by Jenny Coyle
It took years of throwing rocks, but 300 acres of some of the last remaining wilderness just outside of Honolulu has been preserved in a Hawaiian-style David and Goliath story that pits a grassroots coalition against corporate developers.
Persistence and creativity paid off: This year, when landowners Kamehameha Schools/Bishop Estate refused a direct purchase offer from the state, Gov. Ben Cayetano filed an eminent domain action in court to force the sale of Queen's Beach. The matter is still in court pending a decision on the purchase price.
The landowner had leased the property to Kaiser Aluminum and Chemical Corp., which planned to build an 18-hole golf course on the site.
"This is a rugged, volcanic landscape with spectacular views of the ocean, and it's the last open space in East Honolulu where people can find relief from urbanization," said Hawaii Chapter activist Anna Hoover. "They go there for solace, to escape, explore nature, hike, fish, look at stars and whalewatch. A golf course - yet another on this island - would have denied public access to all of that."
Hoover said that for 20 years groups have been working to prevent development on the Ka Iwi coastline, a stretch that comprises Sandy Beach, Queen's Beach, Makapu'u Head and other pristine areas. In the early 1980s, the Honolulu City Council down-zoned some of the property to protect it from resort development. Also in the '80s, Oahu residents voted 2-to-1 in favor of the Sandy Beach Initiative to keep the area undeveloped.
But the council's action sparked eight - count 'em, eight - lawsuits by landowners who argued that their property rights had been violated and that the city owed them millions of dollars in compensation. Wary of the potential financial hit, the council went behind closed doors with the developers in 1995 to hash out an agreement. At one point, the city council tentatively agreed to approve the development of 12 parcels - including a golf course at Queen's Beach - if the landowners dropped their lawsuits.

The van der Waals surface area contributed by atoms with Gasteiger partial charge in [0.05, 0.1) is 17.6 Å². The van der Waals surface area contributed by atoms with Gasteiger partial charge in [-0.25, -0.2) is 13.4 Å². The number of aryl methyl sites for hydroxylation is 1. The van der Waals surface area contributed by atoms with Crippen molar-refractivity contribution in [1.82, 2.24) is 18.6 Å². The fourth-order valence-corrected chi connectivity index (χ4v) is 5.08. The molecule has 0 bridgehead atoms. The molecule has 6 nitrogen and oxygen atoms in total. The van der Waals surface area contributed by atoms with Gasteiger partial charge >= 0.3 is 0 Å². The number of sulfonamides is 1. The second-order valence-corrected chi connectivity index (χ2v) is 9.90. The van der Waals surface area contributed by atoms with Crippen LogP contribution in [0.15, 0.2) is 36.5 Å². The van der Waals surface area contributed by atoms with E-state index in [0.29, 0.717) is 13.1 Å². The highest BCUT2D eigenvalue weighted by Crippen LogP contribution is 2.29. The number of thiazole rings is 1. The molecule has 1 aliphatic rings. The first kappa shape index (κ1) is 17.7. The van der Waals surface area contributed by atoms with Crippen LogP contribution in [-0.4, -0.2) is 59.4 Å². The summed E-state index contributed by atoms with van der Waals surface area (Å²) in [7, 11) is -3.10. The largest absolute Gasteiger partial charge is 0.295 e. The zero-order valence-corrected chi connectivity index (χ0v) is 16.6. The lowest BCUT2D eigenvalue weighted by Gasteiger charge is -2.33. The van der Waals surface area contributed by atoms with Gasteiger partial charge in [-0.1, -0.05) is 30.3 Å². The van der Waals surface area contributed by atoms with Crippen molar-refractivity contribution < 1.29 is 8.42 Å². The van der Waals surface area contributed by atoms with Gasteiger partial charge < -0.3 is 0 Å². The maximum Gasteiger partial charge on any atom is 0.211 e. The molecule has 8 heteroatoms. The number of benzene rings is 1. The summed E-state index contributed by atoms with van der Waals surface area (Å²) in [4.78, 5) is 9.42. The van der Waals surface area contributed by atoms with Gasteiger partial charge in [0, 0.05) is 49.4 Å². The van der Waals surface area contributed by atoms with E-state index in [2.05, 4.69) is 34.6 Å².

Well aware of the formidable power of developers in a tourist-hungry state, the Ka Iwi Action Council was formed, with the Sierra Club as one of the lead organizations. Surfers, anglers, paddlers, students, professors, neighborhood board members and elected officials also joined.
To raise awareness and gather signatures on a petition, the group held the free Sandy Beach Music Festival featuring local bands and guest speakers. "This kid just walked in and said he wanted to throw a concert for us, so he did," said Hoover.
With 7,000 signatures collected, the Ka Iwi Action Council called a press conference and unfurled an impressive streamer of petition pages from the third floor in the capitol rotunda; it hit the ground and continued to roll. On another occasion, activists stood outside Aloha Stadium with signs urging motorists to honk in support of coastline protection.
"This effort brought me into the Club," said Lisa Carter, vice chair of the Oahu Group. "We were passionate and tenacious. We did 15-minute slide presentations at almost every neighborhood board on the island. We met with public officials, had a fund-raising drive, sold T-shirts and gave away bumper stickers and flyers. The Sierra Club gave us liability coverage support so we could keep meeting in a particular church. Heck, just having the Club as a backer gave us untold credibility."
The word was heard. Gov. Cayetano chose to pursue an outright purchase of a portion of the property, and eventually garnered about $11 million in funding.
Though the site will be preserved and used by the public for recreational activities, the source of the funding means it can't be an official state park.
"But of course, it can't be a golf course, either," Hoover smiled.
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